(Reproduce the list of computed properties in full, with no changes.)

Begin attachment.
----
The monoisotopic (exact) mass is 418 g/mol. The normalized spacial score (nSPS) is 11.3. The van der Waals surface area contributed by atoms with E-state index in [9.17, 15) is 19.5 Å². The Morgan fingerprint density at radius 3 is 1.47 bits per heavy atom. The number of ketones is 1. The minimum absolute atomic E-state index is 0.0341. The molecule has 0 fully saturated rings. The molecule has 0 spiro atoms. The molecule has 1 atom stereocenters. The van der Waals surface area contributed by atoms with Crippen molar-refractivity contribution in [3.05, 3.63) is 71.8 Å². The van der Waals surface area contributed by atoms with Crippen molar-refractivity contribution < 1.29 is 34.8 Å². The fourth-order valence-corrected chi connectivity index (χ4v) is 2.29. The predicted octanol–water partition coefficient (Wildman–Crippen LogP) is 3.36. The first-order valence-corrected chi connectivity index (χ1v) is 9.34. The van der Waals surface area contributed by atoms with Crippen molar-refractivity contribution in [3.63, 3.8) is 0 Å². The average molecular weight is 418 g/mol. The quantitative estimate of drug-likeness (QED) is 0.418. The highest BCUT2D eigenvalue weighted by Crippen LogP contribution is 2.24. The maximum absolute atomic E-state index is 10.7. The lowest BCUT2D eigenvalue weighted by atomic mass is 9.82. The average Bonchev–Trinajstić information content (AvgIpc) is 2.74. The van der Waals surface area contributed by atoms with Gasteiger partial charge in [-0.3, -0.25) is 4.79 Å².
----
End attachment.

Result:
The monoisotopic (exact) mass is 418 g/mol. The normalized spacial score (nSPS) is 11.3. The van der Waals surface area contributed by atoms with E-state index in [9.17, 15) is 19.5 Å². The Morgan fingerprint density at radius 3 is 1.47 bits per heavy atom. The number of ketones is 1. The minimum absolute atomic E-state index is 0.0341. The molecule has 0 fully saturated rings. The molecule has 0 spiro atoms. The molecule has 1 atom stereocenters. The van der Waals surface area contributed by atoms with Crippen molar-refractivity contribution in [3.05, 3.63) is 71.8 Å². The van der Waals surface area contributed by atoms with Crippen molar-refractivity contribution < 1.29 is 34.8 Å². The fourth-order valence-corrected chi connectivity index (χ4v) is 2.29. The predicted octanol–water partition coefficient (Wildman–Crippen LogP) is 3.36. The first-order valence-corrected chi connectivity index (χ1v) is 9.34. The van der Waals surface area contributed by atoms with Crippen molar-refractivity contribution in [3.63, 3.8) is 0 Å². The average molecular weight is 418 g/mol. The quantitative estimate of drug-likeness (QED) is 0.418. The highest BCUT2D eigenvalue weighted by Crippen LogP contribution is 2.24. The maximum absolute atomic E-state index is 10.7. The lowest BCUT2D eigenvalue weighted by atomic mass is 9.82. The average Bonchev–Trinajstić information content (AvgIpc) is 2.74. The van der Waals surface area contributed by atoms with Gasteiger partial charge in [-0.3, -0.25) is 4.79 Å².